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Law is politics, part infinity

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I just about tossed my Peruvian beaver milk latte this morning when reading Neal Katyal’s plea to Senate Democrats to unanimously confirm Neal Gorsuch.

Katyal’s argument is that Gorsuch is a real smart guy who went to all the best schools (like Neal Katyal), and that he’s not a hack, but rather a principled jurist:

Last week, The Denver Post encouraged the president to nominate Judge Gorsuch in part because “a justice who does his best to interpret the Constitution or statute and apply the law of the land without prejudice could go far to restore faith in the highest court of the land.”

I couldn’t agree more. Right about now, the public could use some reassurance that no matter how chaotic our politics become, the members of the Supreme Court will uphold the oath they must take: to “administer justice without respect to persons, and do equal right to the poor and to the rich.” I am confident Neil Gorsuch will live up to that promise.

Gorsuch may well be a principled jurist (given that he teaches regularly here at the CU law school I should make clear that I don’t know him either personally or professionally).  But his avowed principles are bad ones.

Gorsuch is a passionate acolyte of Antonin Scalia’s reactionary view of the role of the federal courts in American politics.  Now as Scott points out, Scalia was not merely reactionary: he was also a hypocrite, as he was quite willing to drop any pretense to maintaining his theoretical commitments if, despite the considerable interpretive flexibility they normally afforded, they on occasion still produced a result he found politically uncongenial.

As Scott has also noted on several occasions, Clarence Thomas was and remains less hackish than Scalia: Thomas actually sticks to his avowed jurisprudential principles with far more consistency than Scalia ever did.  Though he doesn’t come right out and say it,  Katyal’s argument adds up to the claim that progressives should confirm Gorsuch because he’s like Thomas: a reactionary jurist who usually doesn’t jettison his reactionary interpretive methods on those occasions when those methods happen to fail to produce reactionary results.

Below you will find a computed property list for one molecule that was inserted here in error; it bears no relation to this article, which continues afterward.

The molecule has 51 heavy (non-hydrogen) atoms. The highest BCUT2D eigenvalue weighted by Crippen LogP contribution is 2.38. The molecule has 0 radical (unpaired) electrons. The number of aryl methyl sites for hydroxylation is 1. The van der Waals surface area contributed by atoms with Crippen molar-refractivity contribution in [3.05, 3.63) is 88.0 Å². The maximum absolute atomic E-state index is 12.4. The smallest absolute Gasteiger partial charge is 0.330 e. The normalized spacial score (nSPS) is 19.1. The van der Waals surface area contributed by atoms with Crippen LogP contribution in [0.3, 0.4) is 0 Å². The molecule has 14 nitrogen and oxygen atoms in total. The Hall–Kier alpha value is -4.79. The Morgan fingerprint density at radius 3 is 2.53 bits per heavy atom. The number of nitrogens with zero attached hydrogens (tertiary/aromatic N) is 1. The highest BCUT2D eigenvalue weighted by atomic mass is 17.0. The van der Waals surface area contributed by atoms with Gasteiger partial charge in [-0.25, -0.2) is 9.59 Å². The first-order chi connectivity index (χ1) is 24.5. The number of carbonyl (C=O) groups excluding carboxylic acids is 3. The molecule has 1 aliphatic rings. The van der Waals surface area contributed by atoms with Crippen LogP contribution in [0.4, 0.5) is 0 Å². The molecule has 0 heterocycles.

This is, especially under the circumstances (Merrick Garland, Donald Trump, fascism a go-go etc.), a horrible argument.  Voting for Gorsuch because because he’s, ex hypothesi, principled, without regard to what those principles actually are, is nonsensical. It’s no different than arguing that liberals ought to support Paul Ryan’s crusade to destroy what remains of the welfare state, because that crusade is based on a principled belief in the philosophy of Ayn Rand, as opposed to a hackish desire to advance his own political fortunes.

There was a time in American politics when a vague cross-institutional consensus held that presidents should get to pick Supreme Court justices whose legal-political views reflected the president’s own, subject to fairly loose constraints in regard to technical competence, personal corruption, and ideological extremism.  Those days are long gone.

Katyal is perfectly well aware of that of course, and his op-ed is a transparent attempt to curry favor with hypothetical marginal senatorial votes, should his own SCOTUS ship come in a few years from now.  (This is not a fantastical calculation on his part.  The qualifications for getting nominated have become so absurdly narrow that there literally only a few dozen people at any one time who are as a practical matter eligible, and he’s one of them).

Gorsuch’s nomination is a political act, which should be opposed for political reasons.  Blather about “principles” and “brilliance” and “temperament” just obscures the actual situation we are now in.

 

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